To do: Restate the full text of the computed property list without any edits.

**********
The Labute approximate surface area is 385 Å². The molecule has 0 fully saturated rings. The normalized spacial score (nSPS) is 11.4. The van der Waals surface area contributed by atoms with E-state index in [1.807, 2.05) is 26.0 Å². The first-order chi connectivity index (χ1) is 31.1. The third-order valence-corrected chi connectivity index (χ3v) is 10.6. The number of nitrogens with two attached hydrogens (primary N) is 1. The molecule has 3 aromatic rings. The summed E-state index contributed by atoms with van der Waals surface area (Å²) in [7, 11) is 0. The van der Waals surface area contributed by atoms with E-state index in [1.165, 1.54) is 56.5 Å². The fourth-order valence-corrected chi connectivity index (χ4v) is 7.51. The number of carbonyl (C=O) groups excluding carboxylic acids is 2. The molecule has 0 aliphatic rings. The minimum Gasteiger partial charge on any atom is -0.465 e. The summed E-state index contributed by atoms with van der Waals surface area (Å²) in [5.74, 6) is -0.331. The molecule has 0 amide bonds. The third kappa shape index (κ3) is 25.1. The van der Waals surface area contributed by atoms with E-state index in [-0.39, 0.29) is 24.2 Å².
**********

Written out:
The Labute approximate surface area is 385 Å². The molecule has 0 fully saturated rings. The normalized spacial score (nSPS) is 11.4. The van der Waals surface area contributed by atoms with E-state index in [1.807, 2.05) is 26.0 Å². The first-order chi connectivity index (χ1) is 31.1. The third-order valence-corrected chi connectivity index (χ3v) is 10.6. The number of nitrogens with two attached hydrogens (primary N) is 1. The molecule has 3 aromatic rings. The summed E-state index contributed by atoms with van der Waals surface area (Å²) in [7, 11) is 0. The van der Waals surface area contributed by atoms with E-state index in [1.165, 1.54) is 56.5 Å². The fourth-order valence-corrected chi connectivity index (χ4v) is 7.51. The number of carbonyl (C=O) groups excluding carboxylic acids is 2. The molecule has 0 aliphatic rings. The minimum Gasteiger partial charge on any atom is -0.465 e. The summed E-state index contributed by atoms with van der Waals surface area (Å²) in [5.74, 6) is -0.331. The molecule has 0 amide bonds. The third kappa shape index (κ3) is 25.1. The van der Waals surface area contributed by atoms with E-state index in [-0.39, 0.29) is 24.2 Å².